A healthy, unstressed cannabis plant does not have drooping leaves. Falling leaves can be a sign that the plants have received too much or not enough water. The leaves of overwatered plants curl and sag, while plants underwater only sag. Plants that have received too little water will have dry soil on the surface as well as 2-3 inches below the surface. If the plants have not been deprived of water for too long, they will recover within two hours of receiving the water. The affliction of overwatering is a more sinister affliction.
In addition to dropping, overwatered plants develop yellow leaves, which is a classic sign of an unhealthy or overwatered plant. If the overwatering or drainage problem is not corrected quickly, the plants will not thrive. Yellow leaves usually appear after they start to fall. The yellow color is a sign that plants are not getting enough oxygen from the root system. The plants literally drown, and the roots need to dry out enough to start functioning properly again.
The solution to overwatering is simple and obvious: stop providing so much water! This means watering less often or providing less water when you water, or both.
Allow the plant's soil to dry out, and in extreme cases where adequate drainage can also be a problem, transplant it to a suitable new pot with cool, moist, not wet soil. If you tend to overwater, smart (cloth) pots are a great alternative to conventional pots and almost eliminate the possibility of overwatering - although you do need to water more often since the soil in smart pots dries out faster. Allow the plant's root system to dry out in the pot for a few days before giving it water. Watch the plants carefully and provide the correct amount of water once the plants begin to grow normally and healthily and have a firm, green leaf structure.
Correct procedure for watering cannabis
Sometimes young shoots and seedlings need more water than usual. Since they begin to grow with a single root that soon begins to branch, it is imperative that the early, delicate root does not dry out. Young seedlings are vulnerable to overly dry conditions, so make sure the soil is very moist, but never too wet.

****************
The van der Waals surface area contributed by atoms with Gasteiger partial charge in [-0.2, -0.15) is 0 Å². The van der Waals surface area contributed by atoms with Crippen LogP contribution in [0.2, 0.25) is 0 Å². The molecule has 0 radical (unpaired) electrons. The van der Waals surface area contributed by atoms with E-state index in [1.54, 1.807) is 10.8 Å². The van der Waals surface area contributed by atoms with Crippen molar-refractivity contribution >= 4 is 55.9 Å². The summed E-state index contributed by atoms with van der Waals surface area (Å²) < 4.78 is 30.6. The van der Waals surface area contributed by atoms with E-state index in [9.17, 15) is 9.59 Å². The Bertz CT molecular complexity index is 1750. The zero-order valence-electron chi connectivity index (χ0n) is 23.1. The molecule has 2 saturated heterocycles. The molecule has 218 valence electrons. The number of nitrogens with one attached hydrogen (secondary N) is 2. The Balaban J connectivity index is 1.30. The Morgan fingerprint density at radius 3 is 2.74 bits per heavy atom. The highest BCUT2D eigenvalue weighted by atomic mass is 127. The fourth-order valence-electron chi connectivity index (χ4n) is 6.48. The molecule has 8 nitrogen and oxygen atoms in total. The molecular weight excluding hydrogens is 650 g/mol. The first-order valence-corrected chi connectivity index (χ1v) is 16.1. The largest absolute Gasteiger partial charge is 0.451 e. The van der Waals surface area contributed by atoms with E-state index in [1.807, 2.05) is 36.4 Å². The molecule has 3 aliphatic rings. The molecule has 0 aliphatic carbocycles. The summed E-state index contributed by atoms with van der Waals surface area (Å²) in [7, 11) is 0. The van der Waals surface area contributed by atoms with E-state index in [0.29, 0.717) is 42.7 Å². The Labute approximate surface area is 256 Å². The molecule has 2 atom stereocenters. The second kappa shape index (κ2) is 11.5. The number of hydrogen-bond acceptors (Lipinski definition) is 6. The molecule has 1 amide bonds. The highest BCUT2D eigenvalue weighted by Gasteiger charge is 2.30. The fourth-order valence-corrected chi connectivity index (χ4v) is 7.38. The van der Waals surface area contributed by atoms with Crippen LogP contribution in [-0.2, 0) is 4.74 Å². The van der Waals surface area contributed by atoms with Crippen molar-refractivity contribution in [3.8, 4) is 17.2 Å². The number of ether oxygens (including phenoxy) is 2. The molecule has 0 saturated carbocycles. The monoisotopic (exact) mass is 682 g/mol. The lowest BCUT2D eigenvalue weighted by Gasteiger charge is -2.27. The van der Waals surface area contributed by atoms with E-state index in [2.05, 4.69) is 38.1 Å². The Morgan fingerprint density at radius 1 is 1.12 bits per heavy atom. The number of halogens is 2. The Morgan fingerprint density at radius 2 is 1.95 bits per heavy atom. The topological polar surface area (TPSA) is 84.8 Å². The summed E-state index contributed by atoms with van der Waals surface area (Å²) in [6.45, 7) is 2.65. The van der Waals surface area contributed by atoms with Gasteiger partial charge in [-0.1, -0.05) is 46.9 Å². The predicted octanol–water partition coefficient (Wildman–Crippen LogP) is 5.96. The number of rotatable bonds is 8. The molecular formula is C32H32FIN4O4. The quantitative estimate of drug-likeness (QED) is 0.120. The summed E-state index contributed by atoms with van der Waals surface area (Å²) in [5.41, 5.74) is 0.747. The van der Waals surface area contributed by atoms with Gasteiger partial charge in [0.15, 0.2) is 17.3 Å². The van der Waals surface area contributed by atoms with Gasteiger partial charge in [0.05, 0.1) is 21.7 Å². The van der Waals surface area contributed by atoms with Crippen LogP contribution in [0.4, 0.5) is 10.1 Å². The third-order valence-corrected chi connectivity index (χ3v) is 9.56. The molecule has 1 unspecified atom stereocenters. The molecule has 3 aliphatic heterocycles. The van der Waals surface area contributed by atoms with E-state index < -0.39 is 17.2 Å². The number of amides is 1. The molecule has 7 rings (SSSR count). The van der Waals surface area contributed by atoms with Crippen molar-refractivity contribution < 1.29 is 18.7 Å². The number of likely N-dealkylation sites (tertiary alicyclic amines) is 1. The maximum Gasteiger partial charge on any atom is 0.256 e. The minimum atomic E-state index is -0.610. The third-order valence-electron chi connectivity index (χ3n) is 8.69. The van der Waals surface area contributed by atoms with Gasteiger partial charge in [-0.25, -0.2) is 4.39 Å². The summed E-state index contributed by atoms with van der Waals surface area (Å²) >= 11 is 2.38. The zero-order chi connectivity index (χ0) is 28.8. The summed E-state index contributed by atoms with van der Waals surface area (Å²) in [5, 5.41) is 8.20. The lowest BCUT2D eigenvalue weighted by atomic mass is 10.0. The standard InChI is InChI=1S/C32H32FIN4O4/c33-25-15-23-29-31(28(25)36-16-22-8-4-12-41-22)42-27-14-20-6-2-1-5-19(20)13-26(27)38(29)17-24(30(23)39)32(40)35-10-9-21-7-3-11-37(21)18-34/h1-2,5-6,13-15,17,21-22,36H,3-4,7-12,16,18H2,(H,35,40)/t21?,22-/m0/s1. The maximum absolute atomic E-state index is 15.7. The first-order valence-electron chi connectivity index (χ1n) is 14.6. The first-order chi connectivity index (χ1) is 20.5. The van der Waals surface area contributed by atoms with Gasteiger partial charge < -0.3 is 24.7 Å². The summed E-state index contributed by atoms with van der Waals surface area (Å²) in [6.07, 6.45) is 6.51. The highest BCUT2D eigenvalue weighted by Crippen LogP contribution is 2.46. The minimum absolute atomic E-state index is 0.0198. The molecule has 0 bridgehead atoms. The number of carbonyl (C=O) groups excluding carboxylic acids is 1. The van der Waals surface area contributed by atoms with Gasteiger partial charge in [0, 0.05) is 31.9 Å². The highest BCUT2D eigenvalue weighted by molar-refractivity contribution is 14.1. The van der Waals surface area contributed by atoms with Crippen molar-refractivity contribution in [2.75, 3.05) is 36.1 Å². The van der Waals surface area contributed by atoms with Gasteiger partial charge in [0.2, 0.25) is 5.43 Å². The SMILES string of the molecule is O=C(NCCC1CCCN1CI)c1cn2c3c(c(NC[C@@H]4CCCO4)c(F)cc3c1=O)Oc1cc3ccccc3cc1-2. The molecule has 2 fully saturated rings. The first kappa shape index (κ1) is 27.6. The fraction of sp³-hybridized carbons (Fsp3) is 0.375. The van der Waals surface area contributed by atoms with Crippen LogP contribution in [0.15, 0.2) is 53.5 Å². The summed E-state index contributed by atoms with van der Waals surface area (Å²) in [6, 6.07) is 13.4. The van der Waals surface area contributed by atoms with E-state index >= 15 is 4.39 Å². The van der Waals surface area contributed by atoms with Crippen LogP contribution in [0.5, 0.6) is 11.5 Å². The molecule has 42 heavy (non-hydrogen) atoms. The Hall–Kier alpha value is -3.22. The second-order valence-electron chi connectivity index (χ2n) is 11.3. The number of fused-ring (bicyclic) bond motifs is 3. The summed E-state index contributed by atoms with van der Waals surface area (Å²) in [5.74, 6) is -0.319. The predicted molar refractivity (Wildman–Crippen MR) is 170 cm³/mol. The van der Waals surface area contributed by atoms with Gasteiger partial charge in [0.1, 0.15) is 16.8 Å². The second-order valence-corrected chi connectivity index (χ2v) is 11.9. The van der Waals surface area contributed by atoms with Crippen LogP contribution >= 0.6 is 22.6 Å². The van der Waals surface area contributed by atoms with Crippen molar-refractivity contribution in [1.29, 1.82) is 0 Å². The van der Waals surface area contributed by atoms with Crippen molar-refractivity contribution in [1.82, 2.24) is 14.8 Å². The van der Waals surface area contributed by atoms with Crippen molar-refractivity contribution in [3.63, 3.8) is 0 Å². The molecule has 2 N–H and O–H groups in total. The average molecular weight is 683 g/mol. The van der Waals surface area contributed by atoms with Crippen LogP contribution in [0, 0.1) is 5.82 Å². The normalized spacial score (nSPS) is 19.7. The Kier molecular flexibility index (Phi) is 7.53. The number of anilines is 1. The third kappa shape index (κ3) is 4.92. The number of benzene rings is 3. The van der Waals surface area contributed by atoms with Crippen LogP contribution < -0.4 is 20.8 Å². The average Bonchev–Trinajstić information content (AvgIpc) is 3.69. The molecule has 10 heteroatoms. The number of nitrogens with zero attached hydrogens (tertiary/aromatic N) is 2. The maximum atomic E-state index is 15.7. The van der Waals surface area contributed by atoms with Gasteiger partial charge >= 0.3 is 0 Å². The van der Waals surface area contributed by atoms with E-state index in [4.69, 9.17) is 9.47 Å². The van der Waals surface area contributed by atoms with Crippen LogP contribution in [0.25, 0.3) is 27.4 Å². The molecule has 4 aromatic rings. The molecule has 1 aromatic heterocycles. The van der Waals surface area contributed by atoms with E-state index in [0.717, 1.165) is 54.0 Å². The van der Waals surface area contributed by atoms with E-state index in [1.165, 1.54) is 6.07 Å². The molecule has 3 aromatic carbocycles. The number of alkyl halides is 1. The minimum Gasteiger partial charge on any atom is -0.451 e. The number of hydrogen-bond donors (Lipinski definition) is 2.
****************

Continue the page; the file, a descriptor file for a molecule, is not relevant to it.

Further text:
Once the seedlings are over the size of the young seedlings and are a few inches tall, watering should occur every other day or when the pots appear dry. As the humidity varies from place to place, plants will dry out faster in some areas.
Water your plants when the soil surface seems dry. Check the dryness of the surface with the index finger. It should be a little damp about an inch below the surface. Add water until it comes out of the drainage holes and collect it on the ground or in the drip tray, if you use them. No more than 25% of the water you supply should drain. If too much water comes out or if the soil surface remains wet for more than two or three days, provide less water.
Another way to check for dryness in the soil - but it can be difficult to do once the plants get tall and develop large flowers - is to lift the pots to check their weight. If the plants need water, the pots will be much lighter than after watering. This method is a quick and easy way to determine if watering is necessary.
Overwatering is one of the most common mistakes cannabis growers make, especially novices. Fortunately, overwatering is also one of the easiest problems to solve, as long as the plants haven't been seriously damaged. When watered with the right amount of water, plants will wake up, show vibrant green colors, and grow faster. Once you get used to a proper water schedule and regimen, chances are you'll never have too much water again.